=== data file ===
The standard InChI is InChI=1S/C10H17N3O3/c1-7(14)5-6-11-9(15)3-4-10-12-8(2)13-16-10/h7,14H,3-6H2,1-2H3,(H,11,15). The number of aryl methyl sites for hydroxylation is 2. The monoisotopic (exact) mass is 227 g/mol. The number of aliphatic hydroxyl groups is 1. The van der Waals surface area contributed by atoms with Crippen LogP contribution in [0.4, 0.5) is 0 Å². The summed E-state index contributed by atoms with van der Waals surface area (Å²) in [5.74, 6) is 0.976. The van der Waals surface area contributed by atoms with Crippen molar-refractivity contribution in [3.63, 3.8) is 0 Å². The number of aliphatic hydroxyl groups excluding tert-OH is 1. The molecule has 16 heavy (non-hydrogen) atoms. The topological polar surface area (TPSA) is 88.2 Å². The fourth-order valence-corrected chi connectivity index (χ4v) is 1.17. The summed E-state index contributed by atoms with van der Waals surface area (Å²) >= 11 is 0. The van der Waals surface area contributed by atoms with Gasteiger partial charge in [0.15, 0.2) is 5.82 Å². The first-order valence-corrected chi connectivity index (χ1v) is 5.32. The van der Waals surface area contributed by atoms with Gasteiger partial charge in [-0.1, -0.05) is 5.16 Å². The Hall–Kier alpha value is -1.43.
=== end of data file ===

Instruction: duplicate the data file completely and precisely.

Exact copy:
The standard InChI is InChI=1S/C10H17N3O3/c1-7(14)5-6-11-9(15)3-4-10-12-8(2)13-16-10/h7,14H,3-6H2,1-2H3,(H,11,15). The number of aryl methyl sites for hydroxylation is 2. The monoisotopic (exact) mass is 227 g/mol. The number of aliphatic hydroxyl groups is 1. The van der Waals surface area contributed by atoms with Crippen LogP contribution in [0.4, 0.5) is 0 Å². The summed E-state index contributed by atoms with van der Waals surface area (Å²) in [5.74, 6) is 0.976. The van der Waals surface area contributed by atoms with Crippen molar-refractivity contribution in [3.63, 3.8) is 0 Å². The number of aliphatic hydroxyl groups excluding tert-OH is 1. The molecule has 16 heavy (non-hydrogen) atoms. The topological polar surface area (TPSA) is 88.2 Å². The fourth-order valence-corrected chi connectivity index (χ4v) is 1.17. The summed E-state index contributed by atoms with van der Waals surface area (Å²) >= 11 is 0. The van der Waals surface area contributed by atoms with Gasteiger partial charge in [0.15, 0.2) is 5.82 Å². The first-order valence-corrected chi connectivity index (χ1v) is 5.32. The van der Waals surface area contributed by atoms with Gasteiger partial charge in [-0.1, -0.05) is 5.16 Å². The Hall–Kier alpha value is -1.43.